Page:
Prosecuting the offender
Inspection, detention and sentence.
Ship inspection and detention
According to the international conventions and European regulations, each member State is responsible, as the port State, for controlling the commercial ships calling at its ports and terminals. The Paris Memorandum of Understanding enables each country to activate controls in a member State of the Memorandum and to the receive inspection report. Ship inspection can result in technical observations which may reinforce the assumption of operational discharge. A response team (Port State Control Officer) can be airlifted onto the ship to inspect the vessel, speak to the captain and take samples.
The maritime and judicial authorities can decide to divert a presumed polluter not stopping at a port of call to a national port where it may be detained (L 218-30 du Code de l’environnement). Si ce déroutement ne dépend pas du tribunal du littoral spécialisé, il appartient au procureur du tribunal spécialisé soit de saisir le procureur du ressort dans lequel le navire fera escale, soit d’ouvrir une information judiciaire.
In France, several ships are diverted to the port of Brest every year and a few cases of ship diversion have also occurred in the Mediterranean over the past few years. When ship diversion results in detention, a sign that the charges held against it are considerable, the attorney general or the examining magistrate authorises the detention to be lifted when a bank guarantee is provided, of which he will determine the amount and conditions (articles 142, 142-2, 142-3 of the French Code of Criminal Procedure).
France is by no means the only country to divert ships for inspection. For instance, on 22 November 2000, the Bolero, a ship operated by a Bosnian company, was ordered to come alongside a Swedish harbour after an 11 km oil slick was located in its wake.
Sentence - penalty levels
The French specialised maritime courts, created by the law n°2001-380 of 3 May 2001 and the order n°2002-196 of 11 February 2002 relating to the competent jurisdictions in terms of pollution at sea by discharge from ships, have exclusive competence for judging all marine pollution offences by French or foreign vessels, whether they occur in territorial waters, the exclusive economic zone (EEZ) or in the newly created Mediterranean ecological protection zone (EPZ).
In France, the high court of Le Havre is competent for the Channel and North Sea, that of Brest for the Atlantic coastline and that of Marseille for the Mediterranean coastline. The high court of Paris is competent for offences committed in the open sea for French vessels only, and can intervene for the most complex cases (“Perben II” law).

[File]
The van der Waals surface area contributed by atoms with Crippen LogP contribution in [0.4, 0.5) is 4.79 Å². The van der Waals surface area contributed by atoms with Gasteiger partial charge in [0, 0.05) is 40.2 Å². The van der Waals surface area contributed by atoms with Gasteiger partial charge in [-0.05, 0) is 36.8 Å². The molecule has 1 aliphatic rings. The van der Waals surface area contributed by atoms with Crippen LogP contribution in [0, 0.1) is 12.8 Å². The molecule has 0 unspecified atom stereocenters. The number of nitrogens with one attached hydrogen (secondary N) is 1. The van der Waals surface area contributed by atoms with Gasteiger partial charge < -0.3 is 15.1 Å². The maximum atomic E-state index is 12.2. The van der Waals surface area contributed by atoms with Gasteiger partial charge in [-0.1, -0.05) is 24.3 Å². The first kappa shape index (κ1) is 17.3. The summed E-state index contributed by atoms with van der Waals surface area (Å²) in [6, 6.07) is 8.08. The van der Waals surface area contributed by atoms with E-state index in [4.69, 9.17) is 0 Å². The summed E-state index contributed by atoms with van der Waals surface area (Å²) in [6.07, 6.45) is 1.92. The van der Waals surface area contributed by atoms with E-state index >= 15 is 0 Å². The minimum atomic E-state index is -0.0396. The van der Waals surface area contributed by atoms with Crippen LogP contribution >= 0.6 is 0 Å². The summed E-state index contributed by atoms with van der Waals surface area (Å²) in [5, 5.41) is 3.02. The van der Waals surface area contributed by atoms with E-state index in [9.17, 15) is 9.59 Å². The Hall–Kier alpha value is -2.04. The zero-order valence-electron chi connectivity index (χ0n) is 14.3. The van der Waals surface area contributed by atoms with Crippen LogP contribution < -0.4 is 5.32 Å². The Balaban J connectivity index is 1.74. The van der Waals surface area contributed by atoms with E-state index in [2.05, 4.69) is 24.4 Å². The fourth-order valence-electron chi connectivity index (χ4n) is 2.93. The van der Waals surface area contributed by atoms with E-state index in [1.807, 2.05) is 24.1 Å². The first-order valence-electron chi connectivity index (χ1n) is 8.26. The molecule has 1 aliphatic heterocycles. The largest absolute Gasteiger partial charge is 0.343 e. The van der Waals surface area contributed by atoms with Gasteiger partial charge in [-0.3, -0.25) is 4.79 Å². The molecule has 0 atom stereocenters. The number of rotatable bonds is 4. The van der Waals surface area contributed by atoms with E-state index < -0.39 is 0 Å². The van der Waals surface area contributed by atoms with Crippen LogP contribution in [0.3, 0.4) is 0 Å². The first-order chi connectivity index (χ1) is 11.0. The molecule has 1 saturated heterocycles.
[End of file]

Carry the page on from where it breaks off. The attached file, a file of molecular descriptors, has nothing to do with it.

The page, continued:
In France, the offender is generally summoned by an infringement notice or by a judiciary police officer, in particular for foreign vessels. The French agents qualified to report infringements through infringement notices are listed in article L 218-26 of the Code of the Environment.
The criteria used to determine the penalty level are based on the extent of the pollution (slick size), the conditions of discharge, the location, intentionality, negligence/omission to take action. The control officers are summoned to the hearing to provide all useful explanation on the circumstances of the infringement reported, the evidence gathering methods and the assessment of the severity of the environmental damage. They must respond to the arguments of the ship’s defence.
Infringements can be defined by Europe and international bodies, however each State must decide on the applicable level of penalty. The current tendency is towards increasingly severe penalties; thus in France the law n°2001-380 of 3 May 2001 relating to the repression of pollution by discharge from ships multiplied by four the maximum fine for captains, increasing the maximum amount to 4 million Francs. In 2004, the law Perben II increased this level higher still to 1 million Euros.
The extension of penalties to the shipowner or manager who may be at the source of the discharge due to his attitude or may not have taken sufficient measures to prevent it L218-22 of the Code of the Environment) contributes to the French system. More commonly used is the provision of article 10 of the law 83-583 of 5 July 1983 which states that given the “working conditions of the interested party” the court could charge fines in whole or in part to the ship manager or owner (L218-24 of the Code of the Environment).